Developing a global energy transition model to understand the impact a transition to a lower carbon economy will have on different businesses in the investment portfolio
Energy is a foundational building block in the global economy. At the heart of this is the energy system and the way it will evolve as we transition to a lower carbon economy and meet the changing energy needs of the population: how we generate power, heat our homes, provide energy for industrial processes, and transport ourselves and freight, and provide power for industrial processes.
To provide the best service for its clients, Legal & General Investment Management (LGIM) needed to understand how the energy system will evolve and the resulting impact on businesses in different sectors.
Baringa designed, developed and tested a framework to model the global energy transition, researched and derived key data points and populated the framework to solve the system up to 2050. The model is passed through rigorous testing and validation to ensure validity.
The tool allowed Baringa to run two scenarios for LGIM, analyse the results and understand key sensitivities in the system. Going forward, LGIM will be able to run the model independently, change scenarios and continue to test sensitivities.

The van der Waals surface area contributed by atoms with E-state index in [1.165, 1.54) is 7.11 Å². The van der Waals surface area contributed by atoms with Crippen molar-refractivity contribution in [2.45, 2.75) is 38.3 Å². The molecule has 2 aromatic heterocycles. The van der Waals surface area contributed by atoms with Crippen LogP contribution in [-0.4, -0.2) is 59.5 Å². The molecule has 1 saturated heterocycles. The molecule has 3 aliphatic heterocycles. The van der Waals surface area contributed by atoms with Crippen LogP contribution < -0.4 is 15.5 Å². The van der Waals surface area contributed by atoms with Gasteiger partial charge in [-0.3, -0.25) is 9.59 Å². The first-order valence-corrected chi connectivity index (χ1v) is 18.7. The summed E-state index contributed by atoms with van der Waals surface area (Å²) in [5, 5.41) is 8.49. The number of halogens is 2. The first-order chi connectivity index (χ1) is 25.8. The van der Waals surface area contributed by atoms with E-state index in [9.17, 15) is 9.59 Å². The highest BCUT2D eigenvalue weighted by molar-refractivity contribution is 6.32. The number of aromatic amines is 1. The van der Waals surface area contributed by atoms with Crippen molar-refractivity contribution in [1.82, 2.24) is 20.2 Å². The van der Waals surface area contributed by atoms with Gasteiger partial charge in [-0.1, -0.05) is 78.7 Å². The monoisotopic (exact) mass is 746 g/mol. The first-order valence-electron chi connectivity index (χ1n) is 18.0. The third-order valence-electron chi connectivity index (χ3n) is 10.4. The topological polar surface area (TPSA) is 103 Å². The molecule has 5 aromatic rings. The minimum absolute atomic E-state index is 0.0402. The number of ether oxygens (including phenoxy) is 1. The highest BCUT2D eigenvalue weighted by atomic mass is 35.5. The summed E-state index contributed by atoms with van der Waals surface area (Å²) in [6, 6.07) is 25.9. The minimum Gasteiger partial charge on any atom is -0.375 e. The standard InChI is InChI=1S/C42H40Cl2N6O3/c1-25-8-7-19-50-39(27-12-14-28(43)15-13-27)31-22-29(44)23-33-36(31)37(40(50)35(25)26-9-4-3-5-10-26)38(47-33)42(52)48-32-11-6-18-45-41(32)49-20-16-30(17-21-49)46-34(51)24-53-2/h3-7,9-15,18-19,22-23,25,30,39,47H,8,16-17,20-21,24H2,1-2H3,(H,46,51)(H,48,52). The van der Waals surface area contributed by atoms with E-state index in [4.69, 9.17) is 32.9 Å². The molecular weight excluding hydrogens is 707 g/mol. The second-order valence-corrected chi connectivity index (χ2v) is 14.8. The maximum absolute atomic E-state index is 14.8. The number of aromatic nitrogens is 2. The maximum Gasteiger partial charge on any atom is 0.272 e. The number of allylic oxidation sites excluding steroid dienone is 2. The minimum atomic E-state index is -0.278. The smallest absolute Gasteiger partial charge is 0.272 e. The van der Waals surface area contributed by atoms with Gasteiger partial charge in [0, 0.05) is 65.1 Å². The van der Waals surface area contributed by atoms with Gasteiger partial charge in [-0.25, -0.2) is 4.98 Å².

Outcomes and Impact
We developed a model that allows LGIM to run different scenarios, investigate and interrogate the long term global flows of energy and the interaction effects between the different parts. It allows for example to explore different projections of electric vehicle uptake, while at the same time changing variables around CCS (Carbon Capture and Storage) projections.
The outcomes allow L&G to understand the impact of each scenario on their investment portfolio.
Nick Stansbury, Head of Commodity Research and Energy Strategy at Legal & General Investment Management (LGIM)
“Understanding the impact of the energy transition on investment portfolios is a first order issue for investors delivering long term returns. The model allows us to understand the interaction between changes of individual parts of the system. It’s a huge benefit over comparing different reports.”
Cris Lowery, Senior Manager and Project Lead, Baringa
“The global energy system is very complicated, and replicating it in a computer model is not easy. We developed a framework to model the system, collected and derived around half a million data points, and then ran an optimisation engine. The work made the most of our optimisation, visualisation, financial service and energy markets capabilities.”